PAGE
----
VirtualDub documentation: OptimizationThe need for speed is insatiable... and not just for race car drivers. Unfortunately, you'll find there isn't much to tweak in VirtualDub to make it faster -- most of it is already configured for optimal performance.
- How do I best speed up compression?
There is only one tip I can give: try enabling "fast repack." When this is enabled, VirtualDub attempts to negotiate a fast YUV or YCrCb path between the video decompression and compression codecs. Both input and output video streams must be compressed, and you can get weird artifacts or flipped video with buggy codecs -- do not use it if Indeo Video R3.2 or Radius Cinepak are involved. This option will also disable all video filters, however, so it's mainly only useful for transcoding. It's not unusual to see overall frame rates increase by 20% when using fast repack.
Fast repack cannot be used with Ben's original versions of Avisynth, because they only output RGB data. Others have since released updated versions of Avisynth that can output YUY2 as well, and these will work in fast repack.
- How do I best speed up capture?
Preview mode tremendously slows down the system due to the constant CPU blits, so don't use it unless you're sure you can spare the CPU time, and even then it's best to switch to a 16-bit desktop. If you're extremely pressed for CPU bandwidth, turning off overlay can help as well. When the capture device is on the video card, however, overlay is practically free.
If at all possible, set the video capture format to YUY2, or failing that, UYVY. Most video codecs work in YCrCb space and work considerably faster if they don't have to do RGB-to-YCrCb conversion on input. Any YCrCb format accepted by the video codec you want to use should work, but YUY2 and UYVY are the most popular.
- I enabled DirectDraw acceleration, and it's not any faster.
If this option is enabled, VirtualDub attempts to use a DirectDraw video overlay during input preview, and blits directly to the primary surface on an output preview. That's it. It has absolutely no effect when saving to disk.
- Could VirtualDub be sped up with 3D video hardware?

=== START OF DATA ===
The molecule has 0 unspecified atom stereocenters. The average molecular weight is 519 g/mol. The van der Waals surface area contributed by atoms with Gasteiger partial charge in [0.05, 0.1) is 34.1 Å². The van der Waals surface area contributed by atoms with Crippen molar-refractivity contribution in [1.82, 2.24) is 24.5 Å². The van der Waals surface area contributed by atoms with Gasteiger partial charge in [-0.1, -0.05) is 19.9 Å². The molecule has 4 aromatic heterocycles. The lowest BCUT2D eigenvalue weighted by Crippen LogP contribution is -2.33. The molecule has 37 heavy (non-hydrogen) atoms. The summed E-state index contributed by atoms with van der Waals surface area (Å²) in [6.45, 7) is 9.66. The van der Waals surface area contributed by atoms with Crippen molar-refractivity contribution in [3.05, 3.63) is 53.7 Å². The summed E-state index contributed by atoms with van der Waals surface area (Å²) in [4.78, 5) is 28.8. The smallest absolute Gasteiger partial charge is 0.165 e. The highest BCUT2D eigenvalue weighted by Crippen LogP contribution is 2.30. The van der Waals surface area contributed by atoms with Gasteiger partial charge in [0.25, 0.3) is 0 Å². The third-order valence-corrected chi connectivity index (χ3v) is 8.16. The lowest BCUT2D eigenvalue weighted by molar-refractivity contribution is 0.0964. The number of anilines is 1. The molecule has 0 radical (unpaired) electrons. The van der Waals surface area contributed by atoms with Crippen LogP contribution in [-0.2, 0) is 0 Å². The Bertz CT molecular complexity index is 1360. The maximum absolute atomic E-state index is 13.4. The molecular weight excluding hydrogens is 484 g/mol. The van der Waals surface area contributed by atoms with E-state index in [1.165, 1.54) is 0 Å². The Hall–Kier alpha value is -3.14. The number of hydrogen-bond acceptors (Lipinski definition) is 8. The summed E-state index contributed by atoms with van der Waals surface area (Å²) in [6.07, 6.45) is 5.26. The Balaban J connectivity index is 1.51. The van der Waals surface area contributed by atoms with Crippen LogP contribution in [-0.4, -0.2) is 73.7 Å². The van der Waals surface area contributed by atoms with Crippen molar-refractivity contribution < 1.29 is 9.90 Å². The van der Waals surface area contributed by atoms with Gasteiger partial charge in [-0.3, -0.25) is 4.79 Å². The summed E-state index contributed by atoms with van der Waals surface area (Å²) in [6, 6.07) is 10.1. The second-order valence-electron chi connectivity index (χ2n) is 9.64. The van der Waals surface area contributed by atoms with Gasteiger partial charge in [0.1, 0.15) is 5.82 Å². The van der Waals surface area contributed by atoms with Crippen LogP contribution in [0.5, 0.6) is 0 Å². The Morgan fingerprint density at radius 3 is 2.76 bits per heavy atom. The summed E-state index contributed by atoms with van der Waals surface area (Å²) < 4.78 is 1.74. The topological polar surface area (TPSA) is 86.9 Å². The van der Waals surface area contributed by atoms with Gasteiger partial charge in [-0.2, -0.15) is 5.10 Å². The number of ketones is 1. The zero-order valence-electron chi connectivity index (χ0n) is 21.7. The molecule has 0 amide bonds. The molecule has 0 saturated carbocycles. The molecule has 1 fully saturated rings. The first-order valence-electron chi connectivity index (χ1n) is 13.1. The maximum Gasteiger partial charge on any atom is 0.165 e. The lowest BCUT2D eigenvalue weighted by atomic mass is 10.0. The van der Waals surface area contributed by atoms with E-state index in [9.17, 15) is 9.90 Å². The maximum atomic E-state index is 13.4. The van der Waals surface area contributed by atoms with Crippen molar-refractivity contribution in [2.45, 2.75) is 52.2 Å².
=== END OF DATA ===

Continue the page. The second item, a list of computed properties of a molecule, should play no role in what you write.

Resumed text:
Only if you want to rasterize a very complex 3D scene. Experience has shown that while video cards are fast at transferring data into video memory, or manipulating data already in video memory, they are very slow at transferring back into system memory, which would be required for VirtualDub to use 3D hardware. The performance ratio is approximately 10:1 for CPU blits (most cards cannot busmaster video-to-system blits), and more like 30:1 when 3D graphics are involved -- even with AGP.
Another problem is that popular 3D graphics accelerators do not have the accuracy needed for video work; at best, you can kick the accelerator into 32-bit. You'll still be limited to bilinear filtering, with decimation approximated by mipmapping, and since most convolution algorithms would have to be approximated with multiple textured primitives, you won't get the benefits of 48-bit intermediate accumulation that most of VirtualDub's software routines use.
A third problem is that many 3D drivers are bug-ridden and unreliable. Even now, many 3D OpenGL drivers -- including those from NVIDIA, ATI, and Matrox -- do not correctly handle all combinations of internal format and input format for glTexImage2D(), producing bizarre textures that have red and blue swapped, half intensity, or incorrectly thresholded alpha. Some are so bad that the machine will bluescreen if you do as little as calling glEnd() right after glBegin(). The situation with Direct3D is better, but still not very palatable.
Incidentally, even 2D drivers aren't often very reliable. I managed to bluescreen the NVIDIA 6.50 WHQL drivers for Win2K once simply by right-clicking on VirtualDub's input DirectDraw overlay during a preview operation.